Chester-le-Street Civic Centre marks a departure from the formal architectural traditions of Town Hall and Civic Architecture. Presenting to the street, a slick, aluminium clad facade, almost the only indication of its civic function are the flags outside.
The main objective was to create a publicly accessible, welcoming centre for the 52,000 strong population of Chester-le-Street. This is directly translated into the plan. A central mall running the length of the building continues the line of the existing footpath from the town centre, with enquiry desks and access to the various council departments located along its length. At the centre, the plan is crossed by a large amenity zone, including a public restaurant, bar and waiting area, stretched out over a bed of Astroturf.
The exposed steel structure and visible service ducts suggest a building that has more in common with the industrial buildings of the region than its Civic predecessors. The use of primary colours to animate the ‘bowels’ of the building was common to the hi-tech architectural movement within which this building is situated; famously used by Lord Rogers and Renzo Piano on the Pompidou Centre in Paris (completed 1977). The studded rubber flooring, Astroturf and planted vegetation are combined to create a playful, functional architectural style, befitting of the egalitarian objectives of the council.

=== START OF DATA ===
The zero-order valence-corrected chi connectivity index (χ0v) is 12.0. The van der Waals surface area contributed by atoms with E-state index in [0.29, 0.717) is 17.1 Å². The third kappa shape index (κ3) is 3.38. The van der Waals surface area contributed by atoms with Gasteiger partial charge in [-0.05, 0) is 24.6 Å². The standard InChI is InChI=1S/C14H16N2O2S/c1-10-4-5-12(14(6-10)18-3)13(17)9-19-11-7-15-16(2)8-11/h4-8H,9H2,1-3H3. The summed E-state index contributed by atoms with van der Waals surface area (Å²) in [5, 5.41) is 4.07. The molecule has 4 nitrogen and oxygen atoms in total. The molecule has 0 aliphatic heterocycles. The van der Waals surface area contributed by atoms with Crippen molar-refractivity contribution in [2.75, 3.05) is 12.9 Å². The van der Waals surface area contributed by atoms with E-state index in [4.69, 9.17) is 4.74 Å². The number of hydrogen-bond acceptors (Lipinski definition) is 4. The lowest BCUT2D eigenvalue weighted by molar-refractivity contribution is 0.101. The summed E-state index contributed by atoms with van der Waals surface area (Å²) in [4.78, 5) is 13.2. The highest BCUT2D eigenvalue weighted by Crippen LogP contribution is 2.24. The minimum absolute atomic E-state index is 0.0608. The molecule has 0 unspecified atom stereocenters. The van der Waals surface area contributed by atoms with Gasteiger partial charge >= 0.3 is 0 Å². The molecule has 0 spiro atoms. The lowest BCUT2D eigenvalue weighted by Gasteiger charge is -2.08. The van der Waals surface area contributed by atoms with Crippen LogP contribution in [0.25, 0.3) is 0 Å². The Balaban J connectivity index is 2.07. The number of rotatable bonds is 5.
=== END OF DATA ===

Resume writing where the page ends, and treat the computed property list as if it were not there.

In late 2013, the civic centre was vacated leaving the future of the building unknown.
All image courtesy of Faulkner Brown Architects.